See our article Are Tiny Houses Illegal in Your State? For more information on the legality of your state!
How Do People Get Around These Obstacles?
One of the ways you can get around a required building permit is by building your tiny home on wheels.
Only tiny homes that are built on permanent foundations are typically subject to following the local building ordinances.
Keeping your home hitched to a vehicle is a great way to ensure that your home is always ready to be relocated and to head off the need for permits.
Another way to get around required building permits is to build your home on privately-owned property. Some cities will not allow for tiny houses to be built on certain locations due to zoning requirements. However, you can often get around this by moving your tiny home to a property owned by a friend or a family member.
Living in a backyard or on a farm in this way is typically less of a violation.
Another way to avoid some of the laws is to live in your tiny home just part-time. Because it is not your full-time occupancy, most states will categorize your tiny home as recreational. It gives you a chance to test the waters of living in a tiny home while also giving you more legal flexibility.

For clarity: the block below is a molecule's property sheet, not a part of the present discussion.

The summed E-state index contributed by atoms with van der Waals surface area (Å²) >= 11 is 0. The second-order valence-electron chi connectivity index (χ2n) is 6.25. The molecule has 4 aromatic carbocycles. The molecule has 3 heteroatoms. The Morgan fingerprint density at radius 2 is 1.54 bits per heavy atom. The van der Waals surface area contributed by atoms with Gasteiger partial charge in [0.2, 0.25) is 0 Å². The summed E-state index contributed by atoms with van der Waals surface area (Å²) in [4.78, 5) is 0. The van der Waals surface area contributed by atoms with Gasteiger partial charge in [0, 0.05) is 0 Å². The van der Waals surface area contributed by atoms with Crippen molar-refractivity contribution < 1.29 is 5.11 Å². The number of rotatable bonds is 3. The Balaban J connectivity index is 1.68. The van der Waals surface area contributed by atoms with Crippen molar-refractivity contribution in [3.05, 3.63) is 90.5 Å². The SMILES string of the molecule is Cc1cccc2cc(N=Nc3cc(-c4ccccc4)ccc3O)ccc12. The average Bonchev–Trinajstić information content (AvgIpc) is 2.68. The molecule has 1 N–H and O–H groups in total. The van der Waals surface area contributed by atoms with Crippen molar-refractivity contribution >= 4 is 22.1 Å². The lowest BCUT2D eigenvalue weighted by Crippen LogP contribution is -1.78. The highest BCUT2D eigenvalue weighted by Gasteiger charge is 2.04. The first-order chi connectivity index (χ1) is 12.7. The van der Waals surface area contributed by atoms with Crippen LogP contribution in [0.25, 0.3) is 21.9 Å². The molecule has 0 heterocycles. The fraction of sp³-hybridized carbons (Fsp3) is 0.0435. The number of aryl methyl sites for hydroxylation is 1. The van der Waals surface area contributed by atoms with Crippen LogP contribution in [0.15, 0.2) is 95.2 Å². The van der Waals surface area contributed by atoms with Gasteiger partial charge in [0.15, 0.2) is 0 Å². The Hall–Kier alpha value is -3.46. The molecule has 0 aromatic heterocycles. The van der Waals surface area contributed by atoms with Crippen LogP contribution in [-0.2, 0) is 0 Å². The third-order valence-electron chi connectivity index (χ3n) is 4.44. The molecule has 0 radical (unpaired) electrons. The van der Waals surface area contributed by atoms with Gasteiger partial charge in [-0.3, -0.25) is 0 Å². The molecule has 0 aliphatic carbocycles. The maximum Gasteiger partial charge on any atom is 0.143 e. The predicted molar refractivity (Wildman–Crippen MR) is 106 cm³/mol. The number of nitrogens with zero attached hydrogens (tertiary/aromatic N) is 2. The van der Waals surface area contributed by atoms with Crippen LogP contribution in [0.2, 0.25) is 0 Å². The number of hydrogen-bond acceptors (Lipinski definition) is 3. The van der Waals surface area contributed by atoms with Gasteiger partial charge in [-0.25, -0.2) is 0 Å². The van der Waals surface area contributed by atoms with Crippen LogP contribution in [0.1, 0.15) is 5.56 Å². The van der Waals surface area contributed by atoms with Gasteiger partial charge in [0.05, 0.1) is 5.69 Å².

Some zoning and construction laws don’t apply to recreational spaces, so you could also try moving around the country from campground-to-campground with your tiny home!
Other Things You Should Know Before Building a Tiny House
Complying with the local building codes and ordinances can sound pretty scary. Understanding what your county requires of you can be complicated and confusing, but asking questions and talking to the right officials can help you get where you need to be!
In addition to the other things discussed in this article, here are a few things you should know before building a tiny house:
RV Park Tiny Homes